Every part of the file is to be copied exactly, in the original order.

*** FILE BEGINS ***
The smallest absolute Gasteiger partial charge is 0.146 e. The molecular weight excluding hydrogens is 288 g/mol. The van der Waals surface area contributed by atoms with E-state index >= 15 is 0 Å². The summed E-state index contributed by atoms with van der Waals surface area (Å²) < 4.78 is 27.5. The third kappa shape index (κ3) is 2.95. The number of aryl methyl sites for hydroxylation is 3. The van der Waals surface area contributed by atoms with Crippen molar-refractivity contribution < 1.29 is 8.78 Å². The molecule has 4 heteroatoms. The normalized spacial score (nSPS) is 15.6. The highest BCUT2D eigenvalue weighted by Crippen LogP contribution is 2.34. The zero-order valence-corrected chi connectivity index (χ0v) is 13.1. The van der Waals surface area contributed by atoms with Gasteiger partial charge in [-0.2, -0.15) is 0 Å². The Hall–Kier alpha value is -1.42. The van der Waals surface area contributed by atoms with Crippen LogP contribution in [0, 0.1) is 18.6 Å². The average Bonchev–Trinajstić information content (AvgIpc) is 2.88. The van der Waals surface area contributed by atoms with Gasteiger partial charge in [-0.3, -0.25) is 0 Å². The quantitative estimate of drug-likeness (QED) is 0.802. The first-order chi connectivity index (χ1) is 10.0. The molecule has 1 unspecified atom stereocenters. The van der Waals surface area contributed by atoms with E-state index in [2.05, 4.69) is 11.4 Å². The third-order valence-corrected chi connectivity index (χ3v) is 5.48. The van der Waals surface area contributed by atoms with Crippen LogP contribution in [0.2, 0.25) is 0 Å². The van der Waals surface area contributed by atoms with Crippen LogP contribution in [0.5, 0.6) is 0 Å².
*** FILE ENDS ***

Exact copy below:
The smallest absolute Gasteiger partial charge is 0.146 e. The molecular weight excluding hydrogens is 288 g/mol. The van der Waals surface area contributed by atoms with E-state index >= 15 is 0 Å². The summed E-state index contributed by atoms with van der Waals surface area (Å²) < 4.78 is 27.5. The third kappa shape index (κ3) is 2.95. The number of aryl methyl sites for hydroxylation is 3. The van der Waals surface area contributed by atoms with Crippen molar-refractivity contribution < 1.29 is 8.78 Å². The molecule has 4 heteroatoms. The normalized spacial score (nSPS) is 15.6. The highest BCUT2D eigenvalue weighted by Crippen LogP contribution is 2.34. The zero-order valence-corrected chi connectivity index (χ0v) is 13.1. The van der Waals surface area contributed by atoms with Gasteiger partial charge in [-0.2, -0.15) is 0 Å². The Hall–Kier alpha value is -1.42. The van der Waals surface area contributed by atoms with Crippen LogP contribution in [0, 0.1) is 18.6 Å². The average Bonchev–Trinajstić information content (AvgIpc) is 2.88. The van der Waals surface area contributed by atoms with Gasteiger partial charge in [-0.3, -0.25) is 0 Å². The quantitative estimate of drug-likeness (QED) is 0.802. The first-order chi connectivity index (χ1) is 10.0. The molecule has 1 unspecified atom stereocenters. The van der Waals surface area contributed by atoms with E-state index in [2.05, 4.69) is 11.4 Å². The third-order valence-corrected chi connectivity index (χ3v) is 5.48. The van der Waals surface area contributed by atoms with Crippen LogP contribution in [0.2, 0.25) is 0 Å². The van der Waals surface area contributed by atoms with Crippen LogP contribution in [0.5, 0.6) is 0 Å².